In June 2011, an unusually high mortality of the migratory Short-tailed Shearwater Pu$nus tenuirostris occurred in Mutsu Bay in northernmost Honshu, Japan. One hundred and fifty six carcasses were recorded along a 1 km stretch of beach. Prior to this stranding, 40 birds had been observed floating in the nearby area of the bay. All of them were presumably juveniles that had departed from their natal places in the austral autumn in late April or early May and mistakenly entered into the semi-enclosed bay through Tsugaru Strait en route to the northern summering waters of the cooler current. © Yamashina Institute for Ornithology.

Oka N.,Yamashina Institute for Ornithology
Ornithological Science | Year: 2011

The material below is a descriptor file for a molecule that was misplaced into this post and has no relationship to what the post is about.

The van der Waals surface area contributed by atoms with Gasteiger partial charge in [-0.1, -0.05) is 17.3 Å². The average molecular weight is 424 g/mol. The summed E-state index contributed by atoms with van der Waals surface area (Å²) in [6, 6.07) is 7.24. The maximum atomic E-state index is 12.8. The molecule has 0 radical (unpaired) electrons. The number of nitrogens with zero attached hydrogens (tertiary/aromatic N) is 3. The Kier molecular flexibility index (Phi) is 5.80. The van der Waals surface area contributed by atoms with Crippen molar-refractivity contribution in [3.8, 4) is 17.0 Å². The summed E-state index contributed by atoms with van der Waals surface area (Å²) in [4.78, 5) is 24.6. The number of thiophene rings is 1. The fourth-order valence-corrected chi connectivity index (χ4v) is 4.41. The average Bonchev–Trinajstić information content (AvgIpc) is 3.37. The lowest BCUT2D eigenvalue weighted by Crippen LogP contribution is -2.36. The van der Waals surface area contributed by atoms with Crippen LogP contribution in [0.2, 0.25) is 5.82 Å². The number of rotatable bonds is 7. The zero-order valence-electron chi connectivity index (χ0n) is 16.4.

Procellariiform seabirds accumulate large amounts of lipid during the nestling period. Chick obesity functions as a buffer against irregular attentiveness by parents delivering meals. Surprisingly the assimilation mechanism necessary to attain obesity remains unclear. This study presents the first measurements of assimilation efficiency in relation to age and diet throughout the long nestling period of a Procellariidae. To determine the assimilation efficiency and diet effects on growth, Shorttailed Shearwater Puffinus tenuirostris chicks were fed in captivity on different diets of marine organisms (krill Euphausia superba, squid Nototodarus sloani and fish Hyperlophus vittatus) from age 10 to 85 days. Assimilation efficiency was highest (mean 93.7%) among young chicks (10-29 days old) then declined, becoming stable (mean 80.9%) among older (70-85 days old) pre-fledging chicks. It was noted that the krill-fed chicks showed consistently higher assimilation efficiencies, not only when young (mean 95.4%) but also when older (mean 84.8%), than the squid-fed or fish-fed chicks (means 92.4-93.3% when young and 78.4-79.5% when older). The krill diet contributed to better growth in body mass (close to that of free-living chicks at the source colony), while the squid- and fish-fed chicks grew slowly. The dietary effects on feather growth and molting did not parallel those on body mass increments. Squid-fed chicks had similar feather growth rates and molt progress to those of krillfed chicks, whereas fish-fed chicks often vomited their food when given sizable quantities of fish and had slower feather development and molting. These findings suggest that chicks may need parental digestive fluids in order to facilitate their digestion of larger amounts of fish, whereas they were competent to digest krill and squid on their own. When the diet of older (over 85 days of age) fish-fed chicks was changed to krill they stopped regurgitating food, gained weight and began rapid molting. Likewise, squid-fed chicks gained mass at a faster rate when they were switched to a diet of krill. The experimental Short-tailed Shearwater chicks were found to have a high absorption capability during the early nestling stage allowing for considerable lipid accumulation and resulting in obesity. This obesity facilitates the fasting necessary while their parents commute to distant nutritive waters. The shearwaters have a highly adaptive potential to assimilate krill, which are abundant organisms with a large biomass in the higher latitudes that shearwaters prefer to inhabit for foraging throughout the year. Even the krill-fed chicks, the best among the three experimental dietary groups, only attained similar body masses to free-living chicks despite being given 1.9 times as heavy meals as shearwater parents provided to their free-living chicks. This evidence indicates that in order for free-living Short-tailed Shearwater chicks to grow to obesity, they depend on a far higher energy intake than that available in their diet alone. The specific oil, accumulated in the shearwater parents' proventriculus, and delivered to the chick, is an important contribution. In other words, digestible prey, such as krill, and parental stomach oil, are both essential to insure obesity for Short-tailed Shearwater chicks. © The Ornithological Society of Japan 2011.